Meg Whitman will be the CEO of Hewlett-Packard Enterprise, the forthcoming computing and networking company. Re/code reports.» Read More
Stocks made another attempt at a rally Tuesday as investors juggled uncertainty over the govenrment bailout plan and an encouraging outlook from Hewlett-Packard.
An opening pop quickly fizzled Tuesday as the market's gloomy mood overshadowed an encouraging outlook from Hewlett-Packard.
Producer Prices were down 2.8 percent in October, the biggest decline on record month-over-month and far more than the expectations of down 1.9 percent.
The latest job cuts in the banking sector come amid an overall wave of layoffs across the United States as companies move to cut costs in the face of slackening demand and a general economic downturn.
Markets are braced for more hemorrhaging in jobs, with a Friday employment report expected to record 200,00 more jobs vaporized in October. This would push the jobless rate up two-tenths of a point to 6.3 percent.
Stocks closed sharply higher as bargain hunters rushed back into the market to scoop up beaten-down shares.
Goldman Sachs added to its late-day rally after the bell as CEO Lloyd Blankfein addressed a Maryland financial conference. Are shares at a level worth owning?
Circuit City Stores, the No. 2 U.S. consumer electronics retailer, filed for bankruptcy protection Monday just a few weeks before the start of the key holiday shopping season, becoming the largest retailer to file under Chapter 11 this year.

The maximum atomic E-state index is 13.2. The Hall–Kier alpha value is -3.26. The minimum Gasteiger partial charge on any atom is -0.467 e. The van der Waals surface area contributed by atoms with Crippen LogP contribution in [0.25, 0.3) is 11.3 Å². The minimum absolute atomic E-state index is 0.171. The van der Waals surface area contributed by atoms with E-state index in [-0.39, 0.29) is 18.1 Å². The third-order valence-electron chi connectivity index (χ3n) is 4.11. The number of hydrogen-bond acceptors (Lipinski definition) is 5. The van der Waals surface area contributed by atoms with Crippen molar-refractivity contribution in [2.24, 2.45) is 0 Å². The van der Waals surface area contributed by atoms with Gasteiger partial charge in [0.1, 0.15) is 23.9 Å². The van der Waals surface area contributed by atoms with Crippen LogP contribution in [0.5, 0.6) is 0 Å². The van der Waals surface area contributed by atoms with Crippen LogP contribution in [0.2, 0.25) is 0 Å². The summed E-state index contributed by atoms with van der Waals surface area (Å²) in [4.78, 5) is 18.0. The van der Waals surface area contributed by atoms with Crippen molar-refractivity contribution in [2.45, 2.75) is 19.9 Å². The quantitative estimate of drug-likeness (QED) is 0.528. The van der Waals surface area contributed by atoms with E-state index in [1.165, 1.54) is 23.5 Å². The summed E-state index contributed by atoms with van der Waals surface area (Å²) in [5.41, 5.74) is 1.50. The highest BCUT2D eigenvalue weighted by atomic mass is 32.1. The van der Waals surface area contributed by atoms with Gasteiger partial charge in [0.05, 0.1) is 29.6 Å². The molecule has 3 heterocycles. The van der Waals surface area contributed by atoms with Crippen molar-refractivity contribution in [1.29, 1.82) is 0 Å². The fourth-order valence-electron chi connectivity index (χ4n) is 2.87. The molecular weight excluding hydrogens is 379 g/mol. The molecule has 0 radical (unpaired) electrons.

Now is the time for long-term investors to jump in and build a portfolio of recognizable, brand-name companies, Robert Pavlik Chief Investment Officer Oaktree Asset Management told CNBC.
Stocks popped like a champagne cork Tuesday as Wall Street breathed a gigantic sigh of relief that the presidential election — and the uncertainty that comes with it — is almost over.
For the first time in history,the Dow, S&P 500, and NASDAQ finished the week up over 10%. Despite the gains this week, all major indices ended the month sharply lower.
The Dow closed in positive territory on Thursday, buoyed by hopes that world wide interest-rate cuts will help stave off a prolonged downturn.
U.S. stocks had another wild swing in the final 15 minutes of trading that pumped up the Dow from a gain of about 50 points to nearly 200 points as traders largely shrugged off this morning's GDP report that showed the economy is shrinking.
We have seen some amazing swings in the Dow over the past month but is there a pattern here?
Following are the day’s biggest winners and losers. Find out why shares of Chipotle Mexican Grill and Boeing popped while Hewlett-Packard and Sony dropped.
J.P. Morgan analysts today though came up with some names, in a note titled "The Franchise 16 - Stocks to own beyond the market turmoil." They see these as core investments for the next 12 to 18 months.
Blue chips may be black and blue, but Tim Bajarin of Creative Strategies sees potential in the tech sector.
The Dow's market cap fell by -7.60% or $237B in one day, from Wednesday's close to Thursday's close.
Stocks closed lower after swinging wildly all day as a coordinated global rate cut failed to reassure investors.
Stocks ended lower Wednesday amid concerns about strained credit markets and the economic slowdown. Banks rallied as investors were encouraged by progress on bailout talks on Capitol Hill. GE got a vote of confidence -- to the tune of $3 billion -- from Warren Buffett.